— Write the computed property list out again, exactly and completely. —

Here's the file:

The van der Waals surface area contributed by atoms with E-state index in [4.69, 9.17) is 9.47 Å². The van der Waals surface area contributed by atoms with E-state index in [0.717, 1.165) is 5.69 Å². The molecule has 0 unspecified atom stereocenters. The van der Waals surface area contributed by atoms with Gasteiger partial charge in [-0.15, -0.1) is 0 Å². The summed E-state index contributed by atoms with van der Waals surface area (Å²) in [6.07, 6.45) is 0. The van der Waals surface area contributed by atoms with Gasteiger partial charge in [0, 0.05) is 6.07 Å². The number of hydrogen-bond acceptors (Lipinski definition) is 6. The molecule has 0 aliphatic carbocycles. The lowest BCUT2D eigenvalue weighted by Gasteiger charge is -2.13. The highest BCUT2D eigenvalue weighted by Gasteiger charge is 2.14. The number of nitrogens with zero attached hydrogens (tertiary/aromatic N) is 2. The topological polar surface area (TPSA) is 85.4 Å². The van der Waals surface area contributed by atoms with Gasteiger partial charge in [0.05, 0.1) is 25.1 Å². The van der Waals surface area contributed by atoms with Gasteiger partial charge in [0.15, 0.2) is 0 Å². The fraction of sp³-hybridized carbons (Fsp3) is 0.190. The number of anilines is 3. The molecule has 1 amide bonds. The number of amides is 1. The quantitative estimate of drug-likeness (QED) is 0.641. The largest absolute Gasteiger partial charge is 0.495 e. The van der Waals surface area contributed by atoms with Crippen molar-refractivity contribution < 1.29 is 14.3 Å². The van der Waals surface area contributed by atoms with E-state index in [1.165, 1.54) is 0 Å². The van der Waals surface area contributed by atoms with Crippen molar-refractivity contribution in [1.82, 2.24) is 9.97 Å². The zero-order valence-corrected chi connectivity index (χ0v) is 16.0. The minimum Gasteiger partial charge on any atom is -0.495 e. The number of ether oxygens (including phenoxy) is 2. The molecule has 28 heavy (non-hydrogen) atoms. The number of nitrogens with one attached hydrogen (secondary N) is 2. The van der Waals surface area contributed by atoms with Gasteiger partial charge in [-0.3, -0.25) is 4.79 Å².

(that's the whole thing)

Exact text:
The van der Waals surface area contributed by atoms with E-state index in [4.69, 9.17) is 9.47 Å². The van der Waals surface area contributed by atoms with E-state index in [0.717, 1.165) is 5.69 Å². The molecule has 0 unspecified atom stereocenters. The van der Waals surface area contributed by atoms with Gasteiger partial charge in [-0.15, -0.1) is 0 Å². The summed E-state index contributed by atoms with van der Waals surface area (Å²) in [6.07, 6.45) is 0. The van der Waals surface area contributed by atoms with Gasteiger partial charge in [0, 0.05) is 6.07 Å². The number of hydrogen-bond acceptors (Lipinski definition) is 6. The molecule has 0 aliphatic carbocycles. The lowest BCUT2D eigenvalue weighted by Gasteiger charge is -2.13. The highest BCUT2D eigenvalue weighted by Gasteiger charge is 2.14. The number of nitrogens with zero attached hydrogens (tertiary/aromatic N) is 2. The topological polar surface area (TPSA) is 85.4 Å². The van der Waals surface area contributed by atoms with Gasteiger partial charge in [0.05, 0.1) is 25.1 Å². The van der Waals surface area contributed by atoms with Gasteiger partial charge in [0.15, 0.2) is 0 Å². The fraction of sp³-hybridized carbons (Fsp3) is 0.190. The number of anilines is 3. The molecule has 1 amide bonds. The number of amides is 1. The quantitative estimate of drug-likeness (QED) is 0.641. The largest absolute Gasteiger partial charge is 0.495 e. The van der Waals surface area contributed by atoms with Crippen molar-refractivity contribution < 1.29 is 14.3 Å². The van der Waals surface area contributed by atoms with E-state index in [1.165, 1.54) is 0 Å². The van der Waals surface area contributed by atoms with Crippen molar-refractivity contribution in [1.82, 2.24) is 9.97 Å². The zero-order valence-corrected chi connectivity index (χ0v) is 16.0. The minimum Gasteiger partial charge on any atom is -0.495 e. The number of ether oxygens (including phenoxy) is 2. The molecule has 28 heavy (non-hydrogen) atoms. The number of nitrogens with one attached hydrogen (secondary N) is 2. The van der Waals surface area contributed by atoms with Gasteiger partial charge in [-0.3, -0.25) is 4.79 Å².